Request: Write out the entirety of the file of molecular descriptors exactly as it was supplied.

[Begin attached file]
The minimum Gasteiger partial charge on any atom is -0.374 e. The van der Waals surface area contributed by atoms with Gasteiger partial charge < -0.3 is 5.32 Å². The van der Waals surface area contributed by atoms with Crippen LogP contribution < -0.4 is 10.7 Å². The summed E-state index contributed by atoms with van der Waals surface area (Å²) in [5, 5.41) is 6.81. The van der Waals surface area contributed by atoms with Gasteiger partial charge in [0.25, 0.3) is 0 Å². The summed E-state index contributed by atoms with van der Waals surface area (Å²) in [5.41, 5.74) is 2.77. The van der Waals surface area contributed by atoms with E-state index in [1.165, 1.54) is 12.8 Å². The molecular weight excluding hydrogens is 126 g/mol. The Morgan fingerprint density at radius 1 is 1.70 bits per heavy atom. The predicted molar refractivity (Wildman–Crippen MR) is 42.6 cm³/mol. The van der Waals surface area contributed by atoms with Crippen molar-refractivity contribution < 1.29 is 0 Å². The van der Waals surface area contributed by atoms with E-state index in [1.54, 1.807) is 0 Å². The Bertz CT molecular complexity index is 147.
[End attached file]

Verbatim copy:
The minimum Gasteiger partial charge on any atom is -0.374 e. The van der Waals surface area contributed by atoms with Gasteiger partial charge < -0.3 is 5.32 Å². The van der Waals surface area contributed by atoms with Crippen LogP contribution < -0.4 is 10.7 Å². The summed E-state index contributed by atoms with van der Waals surface area (Å²) in [5, 5.41) is 6.81. The van der Waals surface area contributed by atoms with Gasteiger partial charge in [0.25, 0.3) is 0 Å². The summed E-state index contributed by atoms with van der Waals surface area (Å²) in [5.41, 5.74) is 2.77. The van der Waals surface area contributed by atoms with E-state index in [1.165, 1.54) is 12.8 Å². The molecular weight excluding hydrogens is 126 g/mol. The Morgan fingerprint density at radius 1 is 1.70 bits per heavy atom. The predicted molar refractivity (Wildman–Crippen MR) is 42.6 cm³/mol. The van der Waals surface area contributed by atoms with Crippen molar-refractivity contribution < 1.29 is 0 Å². The van der Waals surface area contributed by atoms with E-state index in [1.54, 1.807) is 0 Å². The Bertz CT molecular complexity index is 147.